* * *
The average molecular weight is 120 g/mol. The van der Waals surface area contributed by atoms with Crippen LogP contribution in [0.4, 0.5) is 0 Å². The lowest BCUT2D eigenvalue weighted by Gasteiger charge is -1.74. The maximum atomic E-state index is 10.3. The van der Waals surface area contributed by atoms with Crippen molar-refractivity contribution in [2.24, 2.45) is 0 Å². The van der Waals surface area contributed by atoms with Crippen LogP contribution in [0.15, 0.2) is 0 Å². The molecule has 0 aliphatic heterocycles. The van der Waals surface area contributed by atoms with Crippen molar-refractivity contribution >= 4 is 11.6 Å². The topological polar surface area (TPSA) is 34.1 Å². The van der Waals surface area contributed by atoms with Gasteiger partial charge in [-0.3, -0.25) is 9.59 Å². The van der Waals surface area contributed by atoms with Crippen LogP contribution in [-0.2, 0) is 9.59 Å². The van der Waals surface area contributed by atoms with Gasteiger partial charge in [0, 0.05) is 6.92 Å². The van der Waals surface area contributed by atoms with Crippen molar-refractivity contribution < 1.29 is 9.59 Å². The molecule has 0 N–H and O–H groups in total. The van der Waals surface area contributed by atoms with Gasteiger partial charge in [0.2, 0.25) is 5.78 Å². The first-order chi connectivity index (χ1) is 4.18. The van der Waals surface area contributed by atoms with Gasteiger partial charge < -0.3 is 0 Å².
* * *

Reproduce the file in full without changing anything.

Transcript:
The average molecular weight is 120 g/mol. The van der Waals surface area contributed by atoms with Crippen LogP contribution in [0.4, 0.5) is 0 Å². The lowest BCUT2D eigenvalue weighted by Gasteiger charge is -1.74. The maximum atomic E-state index is 10.3. The van der Waals surface area contributed by atoms with Crippen molar-refractivity contribution in [2.24, 2.45) is 0 Å². The van der Waals surface area contributed by atoms with Crippen LogP contribution in [0.15, 0.2) is 0 Å². The molecule has 0 aliphatic heterocycles. The van der Waals surface area contributed by atoms with Crippen molar-refractivity contribution >= 4 is 11.6 Å². The topological polar surface area (TPSA) is 34.1 Å². The van der Waals surface area contributed by atoms with Gasteiger partial charge in [-0.3, -0.25) is 9.59 Å². The van der Waals surface area contributed by atoms with Crippen LogP contribution in [-0.2, 0) is 9.59 Å². The van der Waals surface area contributed by atoms with Gasteiger partial charge in [0, 0.05) is 6.92 Å². The van der Waals surface area contributed by atoms with Crippen molar-refractivity contribution < 1.29 is 9.59 Å². The molecule has 0 N–H and O–H groups in total. The van der Waals surface area contributed by atoms with Gasteiger partial charge in [0.2, 0.25) is 5.78 Å². The first-order chi connectivity index (χ1) is 4.18. The van der Waals surface area contributed by atoms with Gasteiger partial charge < -0.3 is 0 Å².